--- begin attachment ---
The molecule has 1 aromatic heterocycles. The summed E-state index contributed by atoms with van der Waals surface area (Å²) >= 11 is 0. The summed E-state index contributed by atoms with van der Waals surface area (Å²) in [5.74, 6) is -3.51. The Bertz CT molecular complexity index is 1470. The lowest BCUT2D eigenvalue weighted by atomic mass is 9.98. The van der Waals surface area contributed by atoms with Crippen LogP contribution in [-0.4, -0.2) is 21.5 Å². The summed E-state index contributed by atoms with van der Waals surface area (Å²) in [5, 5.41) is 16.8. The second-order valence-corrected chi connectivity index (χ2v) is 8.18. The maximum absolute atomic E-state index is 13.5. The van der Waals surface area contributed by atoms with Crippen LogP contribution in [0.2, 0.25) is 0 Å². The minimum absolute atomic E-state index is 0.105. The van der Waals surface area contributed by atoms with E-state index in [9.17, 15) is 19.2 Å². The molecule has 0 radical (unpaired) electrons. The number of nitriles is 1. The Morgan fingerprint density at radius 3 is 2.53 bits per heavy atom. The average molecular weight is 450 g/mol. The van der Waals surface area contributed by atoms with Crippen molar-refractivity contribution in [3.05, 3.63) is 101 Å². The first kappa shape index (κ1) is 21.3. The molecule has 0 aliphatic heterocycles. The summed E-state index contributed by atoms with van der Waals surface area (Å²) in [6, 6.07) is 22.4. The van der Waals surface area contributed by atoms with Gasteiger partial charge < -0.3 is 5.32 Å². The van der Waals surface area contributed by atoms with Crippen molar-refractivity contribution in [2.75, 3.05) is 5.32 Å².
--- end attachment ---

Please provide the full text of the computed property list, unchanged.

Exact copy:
The molecule has 1 aromatic heterocycles. The summed E-state index contributed by atoms with van der Waals surface area (Å²) >= 11 is 0. The summed E-state index contributed by atoms with van der Waals surface area (Å²) in [5.74, 6) is -3.51. The Bertz CT molecular complexity index is 1470. The lowest BCUT2D eigenvalue weighted by atomic mass is 9.98. The van der Waals surface area contributed by atoms with Crippen LogP contribution in [-0.4, -0.2) is 21.5 Å². The summed E-state index contributed by atoms with van der Waals surface area (Å²) in [5, 5.41) is 16.8. The second-order valence-corrected chi connectivity index (χ2v) is 8.18. The maximum absolute atomic E-state index is 13.5. The van der Waals surface area contributed by atoms with Crippen LogP contribution in [0.2, 0.25) is 0 Å². The minimum absolute atomic E-state index is 0.105. The van der Waals surface area contributed by atoms with E-state index in [9.17, 15) is 19.2 Å². The molecule has 0 radical (unpaired) electrons. The number of nitriles is 1. The Morgan fingerprint density at radius 3 is 2.53 bits per heavy atom. The average molecular weight is 450 g/mol. The van der Waals surface area contributed by atoms with Crippen molar-refractivity contribution in [3.05, 3.63) is 101 Å². The first kappa shape index (κ1) is 21.3. The molecule has 0 aliphatic heterocycles. The summed E-state index contributed by atoms with van der Waals surface area (Å²) in [6, 6.07) is 22.4. The van der Waals surface area contributed by atoms with Gasteiger partial charge < -0.3 is 5.32 Å². The van der Waals surface area contributed by atoms with Crippen molar-refractivity contribution in [2.75, 3.05) is 5.32 Å².